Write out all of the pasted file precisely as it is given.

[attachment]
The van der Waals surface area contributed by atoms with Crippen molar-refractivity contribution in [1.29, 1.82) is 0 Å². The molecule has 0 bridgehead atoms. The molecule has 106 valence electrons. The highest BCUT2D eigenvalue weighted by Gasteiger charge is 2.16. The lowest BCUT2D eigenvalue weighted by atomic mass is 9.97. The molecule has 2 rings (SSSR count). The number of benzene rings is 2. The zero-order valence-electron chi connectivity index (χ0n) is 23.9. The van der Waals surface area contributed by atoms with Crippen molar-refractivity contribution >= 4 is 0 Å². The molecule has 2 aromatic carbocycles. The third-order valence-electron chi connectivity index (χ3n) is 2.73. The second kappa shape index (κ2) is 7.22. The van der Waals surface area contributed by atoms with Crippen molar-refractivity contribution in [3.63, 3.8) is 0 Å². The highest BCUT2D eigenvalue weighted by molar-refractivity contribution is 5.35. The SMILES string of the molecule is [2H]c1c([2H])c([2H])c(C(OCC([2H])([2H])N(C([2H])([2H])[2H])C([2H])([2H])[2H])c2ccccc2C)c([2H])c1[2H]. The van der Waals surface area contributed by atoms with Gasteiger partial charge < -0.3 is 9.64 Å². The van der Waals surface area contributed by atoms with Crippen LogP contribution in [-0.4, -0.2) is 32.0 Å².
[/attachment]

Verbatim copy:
The van der Waals surface area contributed by atoms with Crippen molar-refractivity contribution in [1.29, 1.82) is 0 Å². The molecule has 0 bridgehead atoms. The molecule has 106 valence electrons. The highest BCUT2D eigenvalue weighted by Gasteiger charge is 2.16. The lowest BCUT2D eigenvalue weighted by atomic mass is 9.97. The molecule has 2 rings (SSSR count). The number of benzene rings is 2. The zero-order valence-electron chi connectivity index (χ0n) is 23.9. The van der Waals surface area contributed by atoms with Crippen molar-refractivity contribution >= 4 is 0 Å². The molecule has 2 aromatic carbocycles. The third-order valence-electron chi connectivity index (χ3n) is 2.73. The second kappa shape index (κ2) is 7.22. The van der Waals surface area contributed by atoms with Crippen molar-refractivity contribution in [3.63, 3.8) is 0 Å². The highest BCUT2D eigenvalue weighted by molar-refractivity contribution is 5.35. The SMILES string of the molecule is [2H]c1c([2H])c([2H])c(C(OCC([2H])([2H])N(C([2H])([2H])[2H])C([2H])([2H])[2H])c2ccccc2C)c([2H])c1[2H]. The van der Waals surface area contributed by atoms with Gasteiger partial charge < -0.3 is 9.64 Å². The van der Waals surface area contributed by atoms with Crippen LogP contribution in [-0.4, -0.2) is 32.0 Å².